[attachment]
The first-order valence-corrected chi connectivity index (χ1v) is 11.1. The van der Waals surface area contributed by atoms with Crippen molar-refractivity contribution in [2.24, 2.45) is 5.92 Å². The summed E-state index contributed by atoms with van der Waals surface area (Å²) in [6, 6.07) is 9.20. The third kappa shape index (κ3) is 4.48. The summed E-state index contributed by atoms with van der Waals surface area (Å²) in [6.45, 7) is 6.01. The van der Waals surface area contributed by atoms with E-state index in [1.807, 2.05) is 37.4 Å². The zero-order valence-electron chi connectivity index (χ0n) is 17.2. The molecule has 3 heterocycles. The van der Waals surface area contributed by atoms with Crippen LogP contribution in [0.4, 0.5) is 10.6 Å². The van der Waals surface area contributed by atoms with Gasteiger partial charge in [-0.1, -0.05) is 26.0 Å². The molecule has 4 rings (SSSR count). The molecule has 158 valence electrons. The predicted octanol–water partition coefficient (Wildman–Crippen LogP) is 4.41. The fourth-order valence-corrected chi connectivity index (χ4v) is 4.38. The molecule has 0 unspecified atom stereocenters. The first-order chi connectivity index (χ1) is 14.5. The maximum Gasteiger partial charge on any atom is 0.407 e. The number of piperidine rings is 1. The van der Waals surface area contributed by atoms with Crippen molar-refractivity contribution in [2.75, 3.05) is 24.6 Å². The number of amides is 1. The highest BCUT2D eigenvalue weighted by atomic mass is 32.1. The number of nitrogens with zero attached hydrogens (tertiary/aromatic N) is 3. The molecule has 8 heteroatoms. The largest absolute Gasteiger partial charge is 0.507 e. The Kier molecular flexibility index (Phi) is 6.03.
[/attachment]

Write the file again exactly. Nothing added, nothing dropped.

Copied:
The first-order valence-corrected chi connectivity index (χ1v) is 11.1. The van der Waals surface area contributed by atoms with Crippen molar-refractivity contribution in [2.24, 2.45) is 5.92 Å². The summed E-state index contributed by atoms with van der Waals surface area (Å²) in [6, 6.07) is 9.20. The third kappa shape index (κ3) is 4.48. The summed E-state index contributed by atoms with van der Waals surface area (Å²) in [6.45, 7) is 6.01. The van der Waals surface area contributed by atoms with E-state index in [1.807, 2.05) is 37.4 Å². The zero-order valence-electron chi connectivity index (χ0n) is 17.2. The molecule has 3 heterocycles. The van der Waals surface area contributed by atoms with Crippen LogP contribution in [0.4, 0.5) is 10.6 Å². The van der Waals surface area contributed by atoms with Gasteiger partial charge in [-0.1, -0.05) is 26.0 Å². The molecule has 4 rings (SSSR count). The molecule has 158 valence electrons. The predicted octanol–water partition coefficient (Wildman–Crippen LogP) is 4.41. The fourth-order valence-corrected chi connectivity index (χ4v) is 4.38. The molecule has 0 unspecified atom stereocenters. The first-order chi connectivity index (χ1) is 14.5. The maximum Gasteiger partial charge on any atom is 0.407 e. The number of piperidine rings is 1. The van der Waals surface area contributed by atoms with Crippen molar-refractivity contribution in [2.75, 3.05) is 24.6 Å². The number of amides is 1. The highest BCUT2D eigenvalue weighted by atomic mass is 32.1. The number of nitrogens with zero attached hydrogens (tertiary/aromatic N) is 3. The molecule has 8 heteroatoms. The largest absolute Gasteiger partial charge is 0.507 e. The Kier molecular flexibility index (Phi) is 6.03.